Tai Chi Academy

Progress towards Recovery with the Help of Qigong

Tai Chi Academy

– interviewed by Instructor Lis

About fifteen years ago Beth watched a Tai Chi demonstration outside the supermarket in Queanbeyan’s Riverside Plaza. The Academy was promoting new term classes to the Thursday night shoppers, dodging trolleys of groceries and straggling families while doing the form. The demonstration inspired Beth to join a class. She already knew about Tai Chi and had participated in lessons some years before when living in Sydney.

After about a year, life became very hectic and she decided to discontinue classes to concentrate on work and family. She rejoined the Tai Chi Academy to study the form in early 2009. During this time, she was aware that she was losing a significant amount of strength and flexibility in her lower body.

By the end of the third term, her level of health had deteriorated and she discontinued classes. By December of 2009, she was unable to continue working and so took extended leave in the hope that her symptoms would diminish. Total bed rest was all she could manage and she experienced severe loss of muscle tone and strength in her lower body.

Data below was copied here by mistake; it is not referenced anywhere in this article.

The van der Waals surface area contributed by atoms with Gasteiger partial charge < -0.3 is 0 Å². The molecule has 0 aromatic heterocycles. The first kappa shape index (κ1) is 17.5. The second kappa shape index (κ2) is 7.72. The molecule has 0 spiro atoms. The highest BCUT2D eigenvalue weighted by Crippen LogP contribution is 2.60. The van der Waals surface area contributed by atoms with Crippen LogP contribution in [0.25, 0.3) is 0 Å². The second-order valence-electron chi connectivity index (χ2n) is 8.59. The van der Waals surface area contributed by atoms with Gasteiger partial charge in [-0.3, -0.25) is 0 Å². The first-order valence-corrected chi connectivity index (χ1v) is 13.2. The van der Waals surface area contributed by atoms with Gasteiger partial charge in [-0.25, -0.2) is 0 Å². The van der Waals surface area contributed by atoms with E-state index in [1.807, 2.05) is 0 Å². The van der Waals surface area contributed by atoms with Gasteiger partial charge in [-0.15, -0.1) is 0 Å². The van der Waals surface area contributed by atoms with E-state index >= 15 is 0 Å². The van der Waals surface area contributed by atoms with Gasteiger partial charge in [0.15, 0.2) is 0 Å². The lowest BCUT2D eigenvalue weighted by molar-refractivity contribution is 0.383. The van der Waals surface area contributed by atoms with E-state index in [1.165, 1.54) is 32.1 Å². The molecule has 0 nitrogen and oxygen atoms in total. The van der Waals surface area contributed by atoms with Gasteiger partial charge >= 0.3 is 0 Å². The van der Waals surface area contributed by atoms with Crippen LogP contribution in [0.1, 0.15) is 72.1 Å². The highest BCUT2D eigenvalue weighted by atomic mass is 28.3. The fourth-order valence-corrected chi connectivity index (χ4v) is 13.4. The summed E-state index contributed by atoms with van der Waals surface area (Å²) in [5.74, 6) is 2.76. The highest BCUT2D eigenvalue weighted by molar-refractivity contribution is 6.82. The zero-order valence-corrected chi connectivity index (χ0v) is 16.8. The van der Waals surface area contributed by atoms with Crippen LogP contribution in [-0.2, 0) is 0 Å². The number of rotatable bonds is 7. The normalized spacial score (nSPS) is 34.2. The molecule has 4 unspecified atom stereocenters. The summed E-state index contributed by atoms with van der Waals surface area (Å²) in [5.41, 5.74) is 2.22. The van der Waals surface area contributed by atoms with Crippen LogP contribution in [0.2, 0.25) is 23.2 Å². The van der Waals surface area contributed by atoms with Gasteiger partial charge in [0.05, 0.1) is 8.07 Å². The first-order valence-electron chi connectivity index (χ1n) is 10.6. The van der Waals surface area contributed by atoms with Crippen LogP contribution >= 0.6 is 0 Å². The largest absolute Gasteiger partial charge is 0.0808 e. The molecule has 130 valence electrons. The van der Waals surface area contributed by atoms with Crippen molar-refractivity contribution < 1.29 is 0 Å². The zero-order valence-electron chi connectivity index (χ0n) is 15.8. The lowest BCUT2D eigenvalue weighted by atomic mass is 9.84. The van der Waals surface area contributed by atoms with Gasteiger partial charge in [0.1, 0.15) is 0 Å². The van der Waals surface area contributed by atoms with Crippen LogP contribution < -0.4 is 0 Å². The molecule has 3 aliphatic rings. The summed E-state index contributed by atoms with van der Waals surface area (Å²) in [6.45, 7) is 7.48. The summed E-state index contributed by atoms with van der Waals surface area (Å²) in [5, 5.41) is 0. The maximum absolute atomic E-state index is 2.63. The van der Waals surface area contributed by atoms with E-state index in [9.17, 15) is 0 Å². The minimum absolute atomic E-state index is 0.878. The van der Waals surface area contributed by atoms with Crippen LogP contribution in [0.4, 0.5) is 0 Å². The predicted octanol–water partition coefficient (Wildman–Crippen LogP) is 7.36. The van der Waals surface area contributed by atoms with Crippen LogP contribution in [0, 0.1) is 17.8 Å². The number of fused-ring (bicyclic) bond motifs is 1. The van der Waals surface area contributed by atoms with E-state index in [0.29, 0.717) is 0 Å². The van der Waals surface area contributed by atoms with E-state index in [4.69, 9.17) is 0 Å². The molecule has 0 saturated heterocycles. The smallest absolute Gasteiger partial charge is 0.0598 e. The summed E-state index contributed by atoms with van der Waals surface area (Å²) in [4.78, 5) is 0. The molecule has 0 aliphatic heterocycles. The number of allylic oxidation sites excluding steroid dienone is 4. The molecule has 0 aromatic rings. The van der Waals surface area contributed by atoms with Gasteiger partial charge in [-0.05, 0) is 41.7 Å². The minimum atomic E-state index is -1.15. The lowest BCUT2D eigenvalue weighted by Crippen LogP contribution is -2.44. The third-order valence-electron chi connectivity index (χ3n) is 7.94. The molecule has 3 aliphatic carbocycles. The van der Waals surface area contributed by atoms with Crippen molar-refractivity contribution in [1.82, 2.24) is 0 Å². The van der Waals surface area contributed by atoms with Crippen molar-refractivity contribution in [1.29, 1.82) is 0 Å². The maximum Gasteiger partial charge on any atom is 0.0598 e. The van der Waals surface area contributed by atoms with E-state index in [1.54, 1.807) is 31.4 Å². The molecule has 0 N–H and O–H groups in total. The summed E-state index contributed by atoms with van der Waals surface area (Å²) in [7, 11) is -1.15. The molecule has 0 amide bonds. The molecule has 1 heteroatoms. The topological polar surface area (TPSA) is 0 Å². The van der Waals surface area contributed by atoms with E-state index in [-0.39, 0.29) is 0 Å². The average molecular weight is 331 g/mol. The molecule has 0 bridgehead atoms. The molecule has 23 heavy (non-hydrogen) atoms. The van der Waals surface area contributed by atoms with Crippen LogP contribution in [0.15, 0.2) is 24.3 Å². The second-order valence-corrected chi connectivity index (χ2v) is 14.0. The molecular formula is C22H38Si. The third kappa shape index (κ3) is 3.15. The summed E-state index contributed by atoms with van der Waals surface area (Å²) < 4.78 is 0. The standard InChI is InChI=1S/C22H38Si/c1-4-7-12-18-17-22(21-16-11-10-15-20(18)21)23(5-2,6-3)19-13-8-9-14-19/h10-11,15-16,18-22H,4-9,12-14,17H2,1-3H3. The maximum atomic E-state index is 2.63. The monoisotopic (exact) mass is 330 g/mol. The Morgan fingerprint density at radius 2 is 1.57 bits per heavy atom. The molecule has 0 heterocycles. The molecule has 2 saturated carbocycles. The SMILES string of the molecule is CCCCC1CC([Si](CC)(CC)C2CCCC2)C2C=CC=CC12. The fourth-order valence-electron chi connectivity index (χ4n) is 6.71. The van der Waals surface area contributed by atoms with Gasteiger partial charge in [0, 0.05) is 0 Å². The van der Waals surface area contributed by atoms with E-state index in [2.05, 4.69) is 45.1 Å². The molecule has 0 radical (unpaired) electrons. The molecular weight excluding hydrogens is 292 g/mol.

The cause is unknown but doctors suggested that it could be related to her diabetes and diagnosed it as a neuropathy.

Mainstream medicine offered no solution, although her GP was very supportive and referred her to numerous specialists. One of the specialists, a diagnostic physician, recommended a nutritionist and various strengthening exercises. The changed diet improved Beth’s metabolism considerably and assisted in making a small improvement in her body strength. Yet, with all of this support, she was still in constant pain with very inflexible joints and cramping limbs. To attempt to gain pain relief and rebuild strength and flexibility, Beth tried every allied and alternative health service to find a solution to her problems.

“Every provider I met was challenged by my condition and each attempted to help in any way they could. Some weren’t able to provide any relief and some were able to assist to a certain level but their skills and strong support couldn’t quite break through the pain and body restrictions that I was experiencing.”